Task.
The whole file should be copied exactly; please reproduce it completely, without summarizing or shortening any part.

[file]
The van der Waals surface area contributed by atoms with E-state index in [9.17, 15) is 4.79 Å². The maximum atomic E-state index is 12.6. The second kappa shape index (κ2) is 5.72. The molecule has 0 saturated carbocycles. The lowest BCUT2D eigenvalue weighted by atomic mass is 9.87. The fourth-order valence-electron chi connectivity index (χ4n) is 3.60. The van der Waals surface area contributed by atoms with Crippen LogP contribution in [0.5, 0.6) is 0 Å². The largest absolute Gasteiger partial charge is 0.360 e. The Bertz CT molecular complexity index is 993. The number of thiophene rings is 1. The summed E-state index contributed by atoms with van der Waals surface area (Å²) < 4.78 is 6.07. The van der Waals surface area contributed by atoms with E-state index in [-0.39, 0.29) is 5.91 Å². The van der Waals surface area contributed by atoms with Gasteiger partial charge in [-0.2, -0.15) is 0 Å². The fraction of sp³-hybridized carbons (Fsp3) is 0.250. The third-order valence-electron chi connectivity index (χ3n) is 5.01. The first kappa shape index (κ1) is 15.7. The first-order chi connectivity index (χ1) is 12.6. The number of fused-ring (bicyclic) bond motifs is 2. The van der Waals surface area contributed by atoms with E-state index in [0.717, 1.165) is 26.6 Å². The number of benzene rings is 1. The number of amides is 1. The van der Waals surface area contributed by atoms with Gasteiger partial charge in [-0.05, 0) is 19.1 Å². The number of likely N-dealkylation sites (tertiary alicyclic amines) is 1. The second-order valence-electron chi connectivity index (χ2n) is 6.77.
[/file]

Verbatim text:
The van der Waals surface area contributed by atoms with E-state index in [9.17, 15) is 4.79 Å². The maximum atomic E-state index is 12.6. The second kappa shape index (κ2) is 5.72. The molecule has 0 saturated carbocycles. The lowest BCUT2D eigenvalue weighted by atomic mass is 9.87. The fourth-order valence-electron chi connectivity index (χ4n) is 3.60. The van der Waals surface area contributed by atoms with Crippen LogP contribution in [0.5, 0.6) is 0 Å². The largest absolute Gasteiger partial charge is 0.360 e. The Bertz CT molecular complexity index is 993. The number of thiophene rings is 1. The summed E-state index contributed by atoms with van der Waals surface area (Å²) < 4.78 is 6.07. The van der Waals surface area contributed by atoms with E-state index in [-0.39, 0.29) is 5.91 Å². The van der Waals surface area contributed by atoms with Gasteiger partial charge in [-0.2, -0.15) is 0 Å². The fraction of sp³-hybridized carbons (Fsp3) is 0.250. The third-order valence-electron chi connectivity index (χ3n) is 5.01. The first kappa shape index (κ1) is 15.7. The first-order chi connectivity index (χ1) is 12.6. The number of fused-ring (bicyclic) bond motifs is 2. The van der Waals surface area contributed by atoms with E-state index in [0.717, 1.165) is 26.6 Å². The number of benzene rings is 1. The number of amides is 1. The van der Waals surface area contributed by atoms with Gasteiger partial charge in [-0.05, 0) is 19.1 Å². The number of likely N-dealkylation sites (tertiary alicyclic amines) is 1. The second-order valence-electron chi connectivity index (χ2n) is 6.77.